A destructive and fast-moving wildfire erupted in Northern California on Thursday morning, spreading rapidly due to a mix of howling winds and extremely dry conditions.
The Camp Fire, in Butte County, north of the state’s capital, Sacramento, had burned through some 18,000 acres as of Thursday evening and was 0 percent contained as officials scrambled to evacuate area residents. It had injured an undisclosed number of civilians, and two firefighters, officials said at a news conference on Thursday. Acting governor Gavin Newsom (D) has declared a state of emergency.
Social media was flooded with apocalyptic imagery of smoke-filled skies and horizon lines of neon orange in what is becoming a familiar ritual. Others took to Twitter to post messages about missing family members. The town of Paradise, Calif., population 27,000, has been evacuated, officials told local news reporters, as were the nearby communities of Pulga and Concow.
Colton Percifield, 20, said in an interview that he awoke at friend’s house in Concow to find smoke outside around 7 a.m. Spot fires soon encroached on the house.
“Within half an hour, the whole place was in flames,” he said. By 8:20 a.m., the house was burning.
Percifield left in his pickup truck for an emergency meeting place in a field outside town, finding himself on an empty road with the fire a swelling inferno on both sides of the road around him. A video he took captures the hellacious conditions he described; thick smoke and heat surrounding the truck as the temperature rose inside, while giant sparks and flames licked the roof over his head in nearly pitch-black darkness. At one point, a tree branch fell on his car, smashing his windshield and denting his hood.
Percifield said that he drove off the road a few times in the low-visibility conditions but eventually made it to a meadow that is maintained for residents to gather in the event of fires. He said that people spoke there about neighbors in Concow who had been unable to escape their homes.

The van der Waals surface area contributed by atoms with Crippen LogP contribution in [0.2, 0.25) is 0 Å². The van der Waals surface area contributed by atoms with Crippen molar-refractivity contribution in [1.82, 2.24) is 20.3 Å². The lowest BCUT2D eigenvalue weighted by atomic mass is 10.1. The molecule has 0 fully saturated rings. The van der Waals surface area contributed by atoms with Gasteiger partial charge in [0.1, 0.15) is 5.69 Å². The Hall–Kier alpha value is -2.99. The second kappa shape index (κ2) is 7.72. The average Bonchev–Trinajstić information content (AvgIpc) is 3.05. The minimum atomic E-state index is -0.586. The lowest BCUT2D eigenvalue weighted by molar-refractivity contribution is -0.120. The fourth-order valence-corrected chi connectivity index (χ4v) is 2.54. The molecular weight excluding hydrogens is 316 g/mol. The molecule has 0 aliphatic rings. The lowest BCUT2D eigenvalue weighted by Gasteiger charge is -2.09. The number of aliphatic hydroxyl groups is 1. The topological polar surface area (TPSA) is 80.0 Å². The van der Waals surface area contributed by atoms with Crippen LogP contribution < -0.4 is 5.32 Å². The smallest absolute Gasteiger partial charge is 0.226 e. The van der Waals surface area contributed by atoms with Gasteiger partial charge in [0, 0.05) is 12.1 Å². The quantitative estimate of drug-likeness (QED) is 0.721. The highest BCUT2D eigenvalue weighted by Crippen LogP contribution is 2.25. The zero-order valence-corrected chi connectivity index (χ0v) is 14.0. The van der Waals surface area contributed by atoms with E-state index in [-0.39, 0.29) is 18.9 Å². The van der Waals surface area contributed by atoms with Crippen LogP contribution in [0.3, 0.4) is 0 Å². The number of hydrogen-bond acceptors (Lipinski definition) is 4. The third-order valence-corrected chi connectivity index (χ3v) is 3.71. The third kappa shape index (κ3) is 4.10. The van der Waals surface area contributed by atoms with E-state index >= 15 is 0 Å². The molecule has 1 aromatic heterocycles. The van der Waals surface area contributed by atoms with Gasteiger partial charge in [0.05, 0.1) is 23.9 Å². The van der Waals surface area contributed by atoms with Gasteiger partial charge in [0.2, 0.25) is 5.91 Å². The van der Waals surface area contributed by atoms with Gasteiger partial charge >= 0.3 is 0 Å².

The fire started in the early hours of the morning near Pulga, a small community surrounded by the Plumas National Forest, officials said. The first firefighters to arrive found some 10-15 acres burning. Wind gusts of up to 49 miles per hour helped speed its growth.
And officials cautioned that the situation could change rapidly. Cal Fire Chief Darren Read told reporters that an estimated 1,500 first-responders were at the scene or en route, as well as 300 fire engines, 20 bulldozers, aircrafts and other support vehicles.
According to Sacramento Bee reporter Ryan Lillis, some 60 to 70 people were awaiting an emergency evacuation at a Walgreen’s in Paradise.
“Fire crews asking for buses to get them out,” he reported.
The Adventist Health Feather River hospital in town caught fire as firefighters battled the flames, Lillis wrote. The hospital’s parent company could not be reached for comment.
Evacuation routes were clogged with people attempting to flee the growing blaze, the Sacramento Bee reported, and first responders expressed concern about whether they could escape.
Many people took to social media to register their distress.
“My mother is trapped with other drivers on Pearson Rd in Paradise with houses burning nearby,” tweeted @jdpiersoniv. “People leaving vehicles and running with children and pets.”
More than 20,000 people had been evacuated, the San Francisco Chronicle reported.
Cal Fire officials warned that the blaze could enter the city of Chico, a college town of about 93,000 about six miles from Paradise.
“Right now, Mother Nature is in charge,” spokesman Bryce Bennett told the Bee.
The National Weather Service had predicted dangerous fire weather conditions in California because of Santa Ana winds, which roar in from the east and accelerate down California’s north-to-south-oriented mountain slopes.
Red-flag warnings for “critical fire weather conditions” were in effect not only for the Sacramento Valley but also through Central and Southern California. Wind gusts of 50 mph were expected in many locations.
The gusts blowing down the mountain slopes not only fan flames but also dry out the land surface, lowering relative humidity levels to 10 percent — creating tinderbox conditions for the spread of fire.
There were 23.4 million Californians under red-flag warnings Thursday into early Friday, after which the winds are expected to ease, giving responders improving conditions for battling the blaze.
California has experienced debilitating fires of unprecedented regularity in the past few years. In August, the Mendocino Complex Fire became the largest wildfire ever recorded in the state, eventually burning more than 400,000 acres. The previous record had been set less than a year before in another catastrophic fire that burned through more than 280,000 acres in Ventura and Santa Barbara counties. In October 2017, some 21 wildfires burned nearly 95,000 acres and 7,000 buildings in Sonoma and Napa counties in the heart of California’s wine country, killing 40 people.